Review By Regan Baker
With five individual stages within their complex, the Factory Theatre in Marrickville was truly abuzz with life and laughter tonight as the Sydney Comedy Festival progressed into its third week. I had back-to-back shows on the agenda tonight and having just walked out of ‘The Game is Afoot: an Improvised Sherlock Holmes Mystery,’ I was in a prime condition to continue the belly chuckles as show time for ‘Charisa Bossinakis: Pineapple Juice’ at The Container drew nearer.
“The Container. Interesting name for a live theatre venue,” I thought to myself.
In the back of my mind I just assumed it was an aptly named ‘theatre’ because of its smaller size – kind of like ‘The basement’ or ‘The Studio’ – common names for smaller venues across the globe.
Nope! It was an actual shipping container that had been retrofitted with tiered seating, lights, sound system and even a backstage to host miniature live stand-up events.
Since starting with Theatre Travels I have reviewed shows in all kinds of whacky and wonderful locations; bars, clubs, pinball arcades, reservoirs, even a Brisbane City Council bus - but never in my day did I think I would be sitting inside an un-air-conditioned shipping container listening to jokes. What a time to be alive (Thanks COVID!)
We ushered ourselves into the forty-five (ish) person container and down the narrow aisle along the side to take our seats, awaiting the commencement of the show. And after the somewhat unusual pump-up song of Eiffel 65’s, ‘I’m Blue’, Bossinakis took the stage and was quick to get the audience in the laughing mood.
Drawing influence from her Greek heritage, Bossinakis recounted multiple stories of what it was like growing up as the disappointment in the eyes of her yia-yia (grandmother). That’s OK though, because she is an aspiring trophy wife and just needs to work out a way to trap an NRL player she joked. Her comedy was hilariously self-reflective and focussed heavily on her unconventional childhood, including what it takes to make the school bully cry.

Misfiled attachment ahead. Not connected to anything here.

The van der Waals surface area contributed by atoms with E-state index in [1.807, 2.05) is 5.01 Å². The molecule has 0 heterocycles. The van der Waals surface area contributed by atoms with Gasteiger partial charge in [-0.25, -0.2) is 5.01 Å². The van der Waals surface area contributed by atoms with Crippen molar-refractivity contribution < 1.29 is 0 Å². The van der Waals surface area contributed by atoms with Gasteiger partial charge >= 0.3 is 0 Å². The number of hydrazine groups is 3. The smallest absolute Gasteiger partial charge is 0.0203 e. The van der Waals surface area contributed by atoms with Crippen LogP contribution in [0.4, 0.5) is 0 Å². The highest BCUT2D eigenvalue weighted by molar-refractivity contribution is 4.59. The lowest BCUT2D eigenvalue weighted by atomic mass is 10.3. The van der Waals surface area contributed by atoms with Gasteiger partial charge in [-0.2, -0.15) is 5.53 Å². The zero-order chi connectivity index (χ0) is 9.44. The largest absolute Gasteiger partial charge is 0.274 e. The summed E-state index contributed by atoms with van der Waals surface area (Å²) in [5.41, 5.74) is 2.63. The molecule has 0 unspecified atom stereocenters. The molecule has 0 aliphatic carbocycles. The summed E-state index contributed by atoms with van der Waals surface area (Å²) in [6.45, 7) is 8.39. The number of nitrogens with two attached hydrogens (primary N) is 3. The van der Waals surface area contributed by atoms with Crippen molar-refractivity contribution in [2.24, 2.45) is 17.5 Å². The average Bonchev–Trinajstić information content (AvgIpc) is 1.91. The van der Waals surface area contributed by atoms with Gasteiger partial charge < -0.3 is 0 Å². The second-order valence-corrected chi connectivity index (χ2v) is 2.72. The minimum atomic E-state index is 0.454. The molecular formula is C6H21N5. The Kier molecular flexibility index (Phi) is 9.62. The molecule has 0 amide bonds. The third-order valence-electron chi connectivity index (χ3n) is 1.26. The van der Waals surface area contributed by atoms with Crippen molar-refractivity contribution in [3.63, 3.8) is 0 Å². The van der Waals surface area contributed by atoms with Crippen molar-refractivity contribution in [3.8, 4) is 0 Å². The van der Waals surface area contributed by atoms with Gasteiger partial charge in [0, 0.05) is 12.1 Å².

While audience participation probably wasn’t on the original agenda for tonight’s performance, when someone wears a fedora into a shipping container to watch comedy, how was Bossinakis to pass on the opportunity? With seamless ease she beautifully executed joke after joke at the poor chaps expense and every single one landed to a rile of laughter.
Her unique combination of situational storytelling and witty facial expressions amplified her connection with the audience to create an atmosphere of familiar comedy. While her storytelling was highly engaging however, Bossinakis chose to weave two segments into the show where an interrupting audio queue played over the sound system, prompting her to do a few rounds of impressionist-style comedy. These moments, while somewhat funny independently, created a momentary lapse of connection and were probably not necessary in this particular show. With only forty minutes to create a lasting memory with an audience I would have much preferred to see Bossinakis continue to focus on the funnier elements of her show, which was her storytelling.
I don’t know a lot of Greek comedians. Perhaps any. So Bossinakis has a very unique cultural opportunity to tell those stories and captivate people, like me, with situational comedy that people may have never been exposed to before. From the stories about her yia-yia, to what it was like being the only olive-skinned person in an up-tight, highly religious school, her somewhat unique upbringing brought with it so many moments and stories that make for beautiful comedy.
Charisa Bossinakis truly has a bright future in comedy. She’s young, not afraid to look inward and poke fun at herself and can engage audiences with her situational and unique comedy.